Another day, another Samsung device launch. This time, the South Korean tech giant has revealed that it is partnering with Barnes & Noble, the largest book retailer in the United States, to make yet another addition to its Galaxy device line-up.
Today, the two companies jointly announced the Galaxy Tab 4 NOOK (and NOOK must be written in capital letters, perhaps indicating that it must be shouted when spoken aloud). The 7-inch tablet will launch in the US in early August, and will be sold alongside the NOOK GlowLight e-reader at Barnes & Noble stores and via its website.
The Samsung tablet will include NOOK software that will provide access to the company’s collection of over three million books, along with various magazines and newspapers. Other than that, it seems that there is nothing at all different between the new Galaxy Tab 4 NOOK and the standard Galaxy Tab 4, which features a 7-inch 1280x800px display, 1.2 GHz quad-core processor, 1.5GB of RAM and 8GB of onboard storage.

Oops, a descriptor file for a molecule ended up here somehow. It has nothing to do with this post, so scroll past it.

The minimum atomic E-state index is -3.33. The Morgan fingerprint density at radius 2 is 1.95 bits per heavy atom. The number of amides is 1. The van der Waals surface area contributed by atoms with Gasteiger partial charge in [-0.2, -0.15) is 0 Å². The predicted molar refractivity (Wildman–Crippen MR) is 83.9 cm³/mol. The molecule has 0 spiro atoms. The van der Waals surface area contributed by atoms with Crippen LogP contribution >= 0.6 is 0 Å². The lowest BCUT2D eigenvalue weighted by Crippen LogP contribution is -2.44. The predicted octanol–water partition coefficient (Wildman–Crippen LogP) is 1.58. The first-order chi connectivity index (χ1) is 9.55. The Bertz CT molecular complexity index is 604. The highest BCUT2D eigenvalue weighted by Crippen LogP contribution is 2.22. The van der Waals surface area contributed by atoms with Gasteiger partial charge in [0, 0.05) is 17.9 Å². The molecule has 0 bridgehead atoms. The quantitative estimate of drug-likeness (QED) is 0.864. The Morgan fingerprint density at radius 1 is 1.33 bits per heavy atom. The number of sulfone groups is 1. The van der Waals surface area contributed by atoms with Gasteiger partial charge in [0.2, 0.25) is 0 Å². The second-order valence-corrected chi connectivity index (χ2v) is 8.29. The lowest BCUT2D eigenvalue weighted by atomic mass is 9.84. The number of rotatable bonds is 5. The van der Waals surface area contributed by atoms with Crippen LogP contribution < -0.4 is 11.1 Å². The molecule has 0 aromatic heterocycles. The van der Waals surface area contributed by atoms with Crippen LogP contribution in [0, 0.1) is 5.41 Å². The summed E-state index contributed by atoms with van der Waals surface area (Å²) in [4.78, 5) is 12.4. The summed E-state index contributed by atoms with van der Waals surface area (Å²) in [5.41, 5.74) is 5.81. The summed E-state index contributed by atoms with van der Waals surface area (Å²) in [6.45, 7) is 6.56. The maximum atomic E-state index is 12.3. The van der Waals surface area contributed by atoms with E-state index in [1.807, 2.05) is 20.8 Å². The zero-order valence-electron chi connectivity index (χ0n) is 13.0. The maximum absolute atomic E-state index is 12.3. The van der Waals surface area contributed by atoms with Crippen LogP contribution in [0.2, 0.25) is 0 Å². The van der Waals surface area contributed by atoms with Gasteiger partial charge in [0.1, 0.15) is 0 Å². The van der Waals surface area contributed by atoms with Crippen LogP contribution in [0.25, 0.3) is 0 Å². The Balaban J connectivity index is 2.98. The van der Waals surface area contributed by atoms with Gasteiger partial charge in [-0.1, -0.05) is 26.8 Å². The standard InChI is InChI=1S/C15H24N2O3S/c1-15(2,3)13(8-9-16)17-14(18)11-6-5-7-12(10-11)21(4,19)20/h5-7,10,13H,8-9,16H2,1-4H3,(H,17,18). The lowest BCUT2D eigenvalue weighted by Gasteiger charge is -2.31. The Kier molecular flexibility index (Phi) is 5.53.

The press release announcing this device includes some fluff about the tablet being “tailored to the needs” of Barnes & Noble customers. However, we would be utterly flabbergasted, frankly, if this amounted to anything more significant than a pre-installed NOOK app, which can of course be downloaded and installed on any Android tablet with access to the Google Play store.
In fact, the press release more or less gives the game away on the real reason behind this partnership. Barnes & Noble realised last year that developing and creating low-cost hardware is an expensive business, and after initially saying it would end production of its own tablets, and then deciding that it would keep design of its tablets in house while outsourcing production, it more or less admitted defeat with deep cuts to its hardware team earlier this year.
Barnes and Noble said today that "working with Samsung on co-branded tablets with allow the Company to reduce its exposure to the substantial cost structure and other financial commitments that accompany ownership of the hardware production aspects of the NOOK tablet business."
Amusingly, Microsoft owns 17.6% of NOOK Media, which was spun off by Barnes & Noble to manage its Digital and College businesses in 2012. With Microsoft producing Android phones since its takeover of Nokia, it seems strangely fitting that the company is now involved with Android tablets too.